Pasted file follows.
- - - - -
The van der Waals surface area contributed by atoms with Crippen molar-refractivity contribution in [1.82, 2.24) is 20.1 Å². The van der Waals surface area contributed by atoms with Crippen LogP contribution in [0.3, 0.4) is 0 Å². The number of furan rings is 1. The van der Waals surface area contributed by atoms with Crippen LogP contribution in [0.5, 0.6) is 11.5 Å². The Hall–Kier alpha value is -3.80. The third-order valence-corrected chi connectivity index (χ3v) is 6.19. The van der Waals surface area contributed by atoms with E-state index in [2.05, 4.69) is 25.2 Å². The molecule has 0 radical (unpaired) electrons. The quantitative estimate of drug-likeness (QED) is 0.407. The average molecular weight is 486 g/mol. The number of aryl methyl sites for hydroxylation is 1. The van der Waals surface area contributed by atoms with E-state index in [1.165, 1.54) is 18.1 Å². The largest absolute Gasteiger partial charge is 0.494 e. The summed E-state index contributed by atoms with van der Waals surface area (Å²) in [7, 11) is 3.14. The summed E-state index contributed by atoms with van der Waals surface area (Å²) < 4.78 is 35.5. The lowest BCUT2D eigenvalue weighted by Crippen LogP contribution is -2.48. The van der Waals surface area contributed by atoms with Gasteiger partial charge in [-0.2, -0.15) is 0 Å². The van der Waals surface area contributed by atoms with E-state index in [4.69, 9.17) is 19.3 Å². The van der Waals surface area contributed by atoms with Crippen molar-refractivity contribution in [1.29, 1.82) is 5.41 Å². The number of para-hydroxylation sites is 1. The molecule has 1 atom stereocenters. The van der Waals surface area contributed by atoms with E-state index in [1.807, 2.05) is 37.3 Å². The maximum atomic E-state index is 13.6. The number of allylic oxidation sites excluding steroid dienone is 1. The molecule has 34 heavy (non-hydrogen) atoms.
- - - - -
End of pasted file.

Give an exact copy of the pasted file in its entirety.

The van der Waals surface area contributed by atoms with Crippen molar-refractivity contribution in [1.82, 2.24) is 20.1 Å². The van der Waals surface area contributed by atoms with Crippen LogP contribution in [0.3, 0.4) is 0 Å². The number of furan rings is 1. The van der Waals surface area contributed by atoms with Crippen LogP contribution in [0.5, 0.6) is 11.5 Å². The Hall–Kier alpha value is -3.80. The third-order valence-corrected chi connectivity index (χ3v) is 6.19. The van der Waals surface area contributed by atoms with E-state index in [2.05, 4.69) is 25.2 Å². The molecule has 0 radical (unpaired) electrons. The quantitative estimate of drug-likeness (QED) is 0.407. The average molecular weight is 486 g/mol. The number of aryl methyl sites for hydroxylation is 1. The van der Waals surface area contributed by atoms with E-state index in [1.165, 1.54) is 18.1 Å². The largest absolute Gasteiger partial charge is 0.494 e. The summed E-state index contributed by atoms with van der Waals surface area (Å²) in [7, 11) is 3.14. The summed E-state index contributed by atoms with van der Waals surface area (Å²) < 4.78 is 35.5. The lowest BCUT2D eigenvalue weighted by Crippen LogP contribution is -2.48. The van der Waals surface area contributed by atoms with Gasteiger partial charge in [-0.2, -0.15) is 0 Å². The van der Waals surface area contributed by atoms with E-state index in [4.69, 9.17) is 19.3 Å². The van der Waals surface area contributed by atoms with Crippen molar-refractivity contribution in [1.29, 1.82) is 5.41 Å². The number of para-hydroxylation sites is 1. The molecule has 1 atom stereocenters. The van der Waals surface area contributed by atoms with E-state index in [1.807, 2.05) is 37.3 Å². The maximum atomic E-state index is 13.6. The number of allylic oxidation sites excluding steroid dienone is 1. The molecule has 34 heavy (non-hydrogen) atoms.